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Fred and Richard were neighbors and best friends. It also happened that each of them had had their first child born at nearly the same time, and both children were girls. So when those girls approached dating age, it was just natural for the two men to get together to compare notes as to how they would handle the situation.
“I plan to make sure that, at least the first time each boy comes to pick up my daughter, I will be cleaning my shotgun so he knows I mean business,” Richard said.
“I considered that,” Fred said, “but that is so old fashioned. I think I have come up with a better plan that will be a more modern approach.”
“What’s that?” Richard asked.
“I’m going to make the boy put down a deposit. If he brings my daughter home safe, sound, and on time, he will get his deposit back. If he doesn’t, he loses it. In addition, if he lost his deposit and he wants to ask her out again, the deposit will double the next time.”
Richard thought Fred’s approach was interesting, but he said he would still stick with cleaning his shotgun.
The girls started dating, and each man carried out his plan. Richard’s shotgun convinced the boys to be considerate of his daughter. As for Fred’s daughter, Fred started the first deposit at $100. This kept most boys in line. However, one or two ended up losing their deposit when they did not get her home at the proper hour. These boys never asked her out again since they decided $200 was too high.
Fred’s daughter, Sally, wasn’t sure she liked that. But Fred thought it was good. If the boy didn’t plan to get her home on time, he shouldn’t ask her out. And if she wasn’t worth the deposit, then Fred felt the boy didn’t value her enough.
Time went on, and after high school there came a boy that really liked Sally. His name was David. David put down the deposit, and when he ended up bringing Sally home on time, Fred offered the deposit back. David laughed. “Just put it toward the next date.”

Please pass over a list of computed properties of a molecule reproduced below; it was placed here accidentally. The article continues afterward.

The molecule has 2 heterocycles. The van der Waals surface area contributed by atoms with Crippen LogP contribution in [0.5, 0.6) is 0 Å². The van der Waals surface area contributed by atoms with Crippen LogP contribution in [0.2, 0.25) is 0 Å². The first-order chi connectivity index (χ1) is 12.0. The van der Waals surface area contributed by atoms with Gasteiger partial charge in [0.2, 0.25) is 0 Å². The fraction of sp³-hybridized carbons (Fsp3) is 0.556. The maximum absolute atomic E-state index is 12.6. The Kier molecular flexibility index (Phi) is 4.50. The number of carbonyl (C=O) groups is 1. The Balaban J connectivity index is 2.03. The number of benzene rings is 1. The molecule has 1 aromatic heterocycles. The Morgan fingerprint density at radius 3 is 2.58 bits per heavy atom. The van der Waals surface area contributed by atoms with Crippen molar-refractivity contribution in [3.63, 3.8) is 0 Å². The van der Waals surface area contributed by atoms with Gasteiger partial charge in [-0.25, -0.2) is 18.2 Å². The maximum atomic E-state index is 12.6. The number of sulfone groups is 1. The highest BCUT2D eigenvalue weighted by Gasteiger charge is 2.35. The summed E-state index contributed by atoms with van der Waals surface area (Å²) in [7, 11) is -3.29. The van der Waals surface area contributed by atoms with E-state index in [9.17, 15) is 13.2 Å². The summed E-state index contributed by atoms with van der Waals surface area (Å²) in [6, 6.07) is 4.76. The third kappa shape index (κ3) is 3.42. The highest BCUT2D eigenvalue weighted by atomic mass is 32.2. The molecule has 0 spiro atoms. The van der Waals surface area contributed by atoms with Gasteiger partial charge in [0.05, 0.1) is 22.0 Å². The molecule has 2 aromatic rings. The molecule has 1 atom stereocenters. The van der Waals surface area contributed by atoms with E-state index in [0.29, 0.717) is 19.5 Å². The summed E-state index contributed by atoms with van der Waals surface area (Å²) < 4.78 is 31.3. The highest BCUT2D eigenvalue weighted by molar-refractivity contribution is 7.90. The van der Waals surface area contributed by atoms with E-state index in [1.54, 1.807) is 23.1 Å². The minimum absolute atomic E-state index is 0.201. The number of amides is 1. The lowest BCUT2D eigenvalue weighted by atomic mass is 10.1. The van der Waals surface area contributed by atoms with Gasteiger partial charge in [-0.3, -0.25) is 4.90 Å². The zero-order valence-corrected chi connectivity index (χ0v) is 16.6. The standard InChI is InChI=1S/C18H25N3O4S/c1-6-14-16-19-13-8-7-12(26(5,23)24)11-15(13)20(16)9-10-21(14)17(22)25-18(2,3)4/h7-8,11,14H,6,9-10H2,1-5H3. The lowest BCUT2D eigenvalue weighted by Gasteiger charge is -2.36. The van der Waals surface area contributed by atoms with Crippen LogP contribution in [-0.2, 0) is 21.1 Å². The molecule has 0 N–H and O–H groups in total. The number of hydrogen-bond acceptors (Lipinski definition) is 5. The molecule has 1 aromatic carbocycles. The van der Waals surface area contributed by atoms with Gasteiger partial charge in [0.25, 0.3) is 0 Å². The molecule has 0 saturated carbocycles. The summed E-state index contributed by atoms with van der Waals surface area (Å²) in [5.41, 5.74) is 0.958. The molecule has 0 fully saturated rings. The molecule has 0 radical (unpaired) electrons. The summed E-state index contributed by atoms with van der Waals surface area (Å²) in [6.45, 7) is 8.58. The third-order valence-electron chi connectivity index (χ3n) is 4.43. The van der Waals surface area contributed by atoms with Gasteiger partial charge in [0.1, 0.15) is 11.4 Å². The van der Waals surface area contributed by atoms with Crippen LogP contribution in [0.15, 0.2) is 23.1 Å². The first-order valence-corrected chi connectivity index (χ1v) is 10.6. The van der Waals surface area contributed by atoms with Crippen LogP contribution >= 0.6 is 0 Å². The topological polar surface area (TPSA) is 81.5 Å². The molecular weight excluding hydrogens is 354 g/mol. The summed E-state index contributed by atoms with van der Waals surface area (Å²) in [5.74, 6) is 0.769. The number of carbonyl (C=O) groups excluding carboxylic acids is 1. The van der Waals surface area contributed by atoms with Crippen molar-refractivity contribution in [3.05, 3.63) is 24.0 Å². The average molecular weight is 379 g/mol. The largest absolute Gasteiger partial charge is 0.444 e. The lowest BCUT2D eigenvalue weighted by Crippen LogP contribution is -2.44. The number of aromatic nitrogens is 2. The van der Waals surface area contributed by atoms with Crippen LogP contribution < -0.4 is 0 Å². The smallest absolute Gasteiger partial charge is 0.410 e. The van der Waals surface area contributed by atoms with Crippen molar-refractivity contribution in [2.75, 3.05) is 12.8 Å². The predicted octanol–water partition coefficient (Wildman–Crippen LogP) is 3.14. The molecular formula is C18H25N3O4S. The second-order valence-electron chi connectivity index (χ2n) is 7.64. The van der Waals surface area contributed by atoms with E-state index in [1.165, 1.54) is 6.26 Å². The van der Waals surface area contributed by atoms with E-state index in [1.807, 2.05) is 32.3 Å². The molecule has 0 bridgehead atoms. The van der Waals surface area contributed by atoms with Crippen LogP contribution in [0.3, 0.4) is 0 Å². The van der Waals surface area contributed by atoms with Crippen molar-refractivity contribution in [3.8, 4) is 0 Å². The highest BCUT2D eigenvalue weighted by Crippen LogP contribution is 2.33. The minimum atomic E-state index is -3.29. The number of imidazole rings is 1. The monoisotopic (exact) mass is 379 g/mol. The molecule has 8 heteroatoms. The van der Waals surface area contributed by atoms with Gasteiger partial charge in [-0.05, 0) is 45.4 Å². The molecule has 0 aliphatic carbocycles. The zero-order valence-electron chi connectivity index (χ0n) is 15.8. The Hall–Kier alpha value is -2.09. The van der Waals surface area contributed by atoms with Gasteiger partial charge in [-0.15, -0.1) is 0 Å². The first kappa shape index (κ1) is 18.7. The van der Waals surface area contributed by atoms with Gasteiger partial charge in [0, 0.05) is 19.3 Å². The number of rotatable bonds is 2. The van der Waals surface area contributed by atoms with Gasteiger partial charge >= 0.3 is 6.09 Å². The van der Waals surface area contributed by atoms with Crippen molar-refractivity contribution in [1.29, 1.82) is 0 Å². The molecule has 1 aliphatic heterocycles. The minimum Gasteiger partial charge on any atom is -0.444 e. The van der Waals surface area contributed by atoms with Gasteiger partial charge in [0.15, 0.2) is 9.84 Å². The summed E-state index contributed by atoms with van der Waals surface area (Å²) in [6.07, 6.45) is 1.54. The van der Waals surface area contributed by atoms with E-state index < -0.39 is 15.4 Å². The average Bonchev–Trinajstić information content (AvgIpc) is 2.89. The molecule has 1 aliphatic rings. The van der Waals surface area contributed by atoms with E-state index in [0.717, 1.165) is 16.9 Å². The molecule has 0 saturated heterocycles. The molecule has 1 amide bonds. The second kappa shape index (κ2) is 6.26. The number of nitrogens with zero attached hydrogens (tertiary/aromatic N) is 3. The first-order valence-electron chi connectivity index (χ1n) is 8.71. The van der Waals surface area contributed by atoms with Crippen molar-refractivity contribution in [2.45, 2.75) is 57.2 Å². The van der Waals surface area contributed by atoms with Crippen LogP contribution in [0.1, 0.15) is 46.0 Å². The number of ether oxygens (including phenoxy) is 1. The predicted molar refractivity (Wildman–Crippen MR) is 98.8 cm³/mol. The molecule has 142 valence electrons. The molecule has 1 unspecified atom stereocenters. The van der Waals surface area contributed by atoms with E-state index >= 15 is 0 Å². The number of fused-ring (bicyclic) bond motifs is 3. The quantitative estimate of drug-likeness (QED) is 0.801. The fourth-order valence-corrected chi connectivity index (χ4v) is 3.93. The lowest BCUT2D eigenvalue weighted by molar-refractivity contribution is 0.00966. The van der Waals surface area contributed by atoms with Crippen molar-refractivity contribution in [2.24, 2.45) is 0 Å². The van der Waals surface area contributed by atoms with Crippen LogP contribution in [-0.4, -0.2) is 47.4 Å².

Things went well for quite a while, and then, one night, David brought Sally home almost a half hour late. Sally explained that they got a flat tire on the way home, but the reason didn’t matter. Fred kept the deposit. It took David a little while to get the $200, but soon he was dating Sally again. Just as before, he kept putting the deposit toward the next date.
Then came the day that David brought Sally home late again. Fred didn’t give the deposit back, and Sally complained. “But, Dad, we were in the middle of a serious talk about marriage.”
Fred liked David, but he said a deal was a deal and still wouldn’t give the deposit back. “But what if I end up marrying her?” David asked. “Do I get all of my deposits back then?”
“We’ll cross that bridge when we come to it,” Fred said.
David came up with $400 and continued to date Sally. But that wasn’t the last time he ended up getting her home late. There were two more. Sally tried to talk her father out of the deposit each time, but to no avail. “If you are worth it to him, he will find a way,” Fred said.
It took David a while to come up with the $800. When it came to the $1600, David sold his motorcycle and said, “Sally and I better get married soon or I’ll be broke.”
And it wasn’t too long before they were engaged. When the wedding day came, Sally and David approached Fred about getting the deposits back. Fred smiled, but shook his head. “I thought about it, and I think it is a good lesson for you to learn.”
David smiled, too. “And I have learned it well. I told Sally we should start with a $100 deposit on each child when you want to take your grandchildren somewhere, with it doubling each time you get them home late.”
Fred gave the deposits back.